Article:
Blending out and unmutual for years.

We're all allowed one mistake.

9 April 2021

Some years ago, I was at our institutional leadership retreat which was by invite only. The organizing committee for it started inviting a certain number of people and those that went to it would run next year's retreat and hence be able to invite someone for that coming year. The plan was to have all employees go through the retreat. It was a fun learning experience but people knew that there was no place to be a leader except for a select few favorites in administration. But, I digress.

Since I was invited and then on the committee for the following year I went to two sessions. One of the memories I have from all those years ago was our president saying, in front of everyone, that we're all allowed one mistake. Yes, one mistake. She didn't say what would happen after that one mistake.

I'm not sure if my jaw dropped or not but I couldn't believe that that was what our so-called leader of a whole organization actually said. The best response came after the retreat when I mentioned her phrase to one of my colleagues. He said that my first mistake was filling out the job application. He was right.

Remembrance

6 April 2021 (previously posted 3 March 2020)

Romanticizing about the past can be comforting and has both its pros and cons. Hearing from the past can give great comfort, flashbacks to what we think were simpler times, and that hit of nostalgia is pleasant. What's frustrating is not remembering clear enough whether it was a simpler time. The memories are clouded from that much detail. The sensations are there from what you are listening too, but the pain that must have been there during the same time period of life, not necessarily from the experience of the sound (or smell or visual), must have been too. Perhaps one should take it as it is, something happily remembered. And be thankful that the pain isn't remembered.

(Inspired by "The Radiant City" by Jóhann Jóhannsson.)

The Two Lungs of Making Websites

6 April 2021 (previously posted 4 March 2020)

There are two lungs to making websites: User Experience and Content.

If you take one away you still have a website, but like breathing with just one lung life is much more difficult. Everything stems from those two items. They both have many parts but both are needed for a great website.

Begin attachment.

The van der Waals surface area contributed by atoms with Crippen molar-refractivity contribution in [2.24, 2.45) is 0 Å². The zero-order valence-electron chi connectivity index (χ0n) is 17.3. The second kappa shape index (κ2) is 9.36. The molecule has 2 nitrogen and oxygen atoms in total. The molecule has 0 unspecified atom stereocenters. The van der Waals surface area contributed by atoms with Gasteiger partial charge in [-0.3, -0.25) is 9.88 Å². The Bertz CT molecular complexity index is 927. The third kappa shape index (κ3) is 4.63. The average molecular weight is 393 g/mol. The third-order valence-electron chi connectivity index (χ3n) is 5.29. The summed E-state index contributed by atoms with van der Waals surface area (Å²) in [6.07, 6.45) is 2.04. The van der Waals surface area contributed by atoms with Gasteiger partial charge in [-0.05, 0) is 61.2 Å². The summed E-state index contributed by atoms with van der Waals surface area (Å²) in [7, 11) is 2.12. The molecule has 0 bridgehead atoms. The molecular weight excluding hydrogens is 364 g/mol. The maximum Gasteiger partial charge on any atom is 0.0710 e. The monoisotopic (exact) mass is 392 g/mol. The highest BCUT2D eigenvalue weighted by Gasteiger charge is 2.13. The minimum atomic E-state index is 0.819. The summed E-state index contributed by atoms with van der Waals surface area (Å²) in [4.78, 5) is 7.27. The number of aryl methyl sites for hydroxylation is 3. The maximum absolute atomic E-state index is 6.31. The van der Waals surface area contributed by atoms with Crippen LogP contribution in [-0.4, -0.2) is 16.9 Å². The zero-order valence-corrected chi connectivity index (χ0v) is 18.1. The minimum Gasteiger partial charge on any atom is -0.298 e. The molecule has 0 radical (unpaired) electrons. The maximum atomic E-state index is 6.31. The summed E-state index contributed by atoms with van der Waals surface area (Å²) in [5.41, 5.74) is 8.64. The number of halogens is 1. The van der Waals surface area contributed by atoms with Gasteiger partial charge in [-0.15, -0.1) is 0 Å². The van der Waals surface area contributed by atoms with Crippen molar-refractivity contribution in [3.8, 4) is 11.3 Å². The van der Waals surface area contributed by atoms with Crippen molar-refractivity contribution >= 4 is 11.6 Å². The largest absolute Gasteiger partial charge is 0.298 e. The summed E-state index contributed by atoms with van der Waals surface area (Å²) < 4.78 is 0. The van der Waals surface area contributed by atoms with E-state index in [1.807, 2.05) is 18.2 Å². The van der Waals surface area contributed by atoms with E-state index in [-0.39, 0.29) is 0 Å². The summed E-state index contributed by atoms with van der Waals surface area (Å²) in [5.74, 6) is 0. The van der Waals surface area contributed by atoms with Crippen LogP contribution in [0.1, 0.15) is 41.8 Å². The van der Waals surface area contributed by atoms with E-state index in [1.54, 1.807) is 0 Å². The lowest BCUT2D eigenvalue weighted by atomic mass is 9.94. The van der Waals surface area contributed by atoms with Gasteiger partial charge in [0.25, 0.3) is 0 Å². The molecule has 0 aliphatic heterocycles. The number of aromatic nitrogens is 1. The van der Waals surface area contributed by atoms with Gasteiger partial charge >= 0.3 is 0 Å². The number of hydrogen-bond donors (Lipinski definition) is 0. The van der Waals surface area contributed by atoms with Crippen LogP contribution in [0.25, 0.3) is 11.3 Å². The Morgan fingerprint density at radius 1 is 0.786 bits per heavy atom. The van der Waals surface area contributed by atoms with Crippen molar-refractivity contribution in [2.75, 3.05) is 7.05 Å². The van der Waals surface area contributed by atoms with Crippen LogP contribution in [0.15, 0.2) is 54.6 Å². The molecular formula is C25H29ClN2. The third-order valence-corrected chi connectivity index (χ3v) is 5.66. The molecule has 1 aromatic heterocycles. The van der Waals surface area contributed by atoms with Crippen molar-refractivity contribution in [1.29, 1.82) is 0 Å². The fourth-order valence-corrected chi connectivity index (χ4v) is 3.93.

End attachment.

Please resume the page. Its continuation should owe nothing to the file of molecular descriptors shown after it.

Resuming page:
The lists give an example of how it can be divided between groups. Many terms came from Jesse James Garrett's The Elements of User Experience.

Content

  • Content Requirements
  • Copy Writing
  • Site Objectives
  • User Needs

User Experience

  • Accessibility
  • Functional Specifications
  • Information Architecture
  • Information Design
  • Interaction Design
  • Interface Design
  • Navigation Design
  • Performance (which determines technology used)
  • Visual Design

We're not spoiled

26 March 2021

How many times have you been told you're spoiled because something is easier or done differently? The fact that you can instantly look up a song in Spotify or Apple Music or YouTube or wherever, it's because you're spoiled.

What about before recorded music? Were you spoiled when vinyl albums came out? You didn't need to travel to hear the singer or wait for them patiently to show up on the radio.

What about cassettes? You could now be portable, so you're spoiled. What about CDs? You don't have to listen to the crackling of vinyl or the hissing of tapes. Listening to what you wanted in a car, is that being spoiled?

We're not spoiled. The normal is just different. The normal changes, sometimes for the better and sometimes for the worse. Normal is what you are used to at the time you are in it. You're not spoiled because your normal is looking up information on the Web instead of going to the library. It just happens it's easier now, more convenient. Going to the library for an answer was the normal at some point in time but that normal has changed.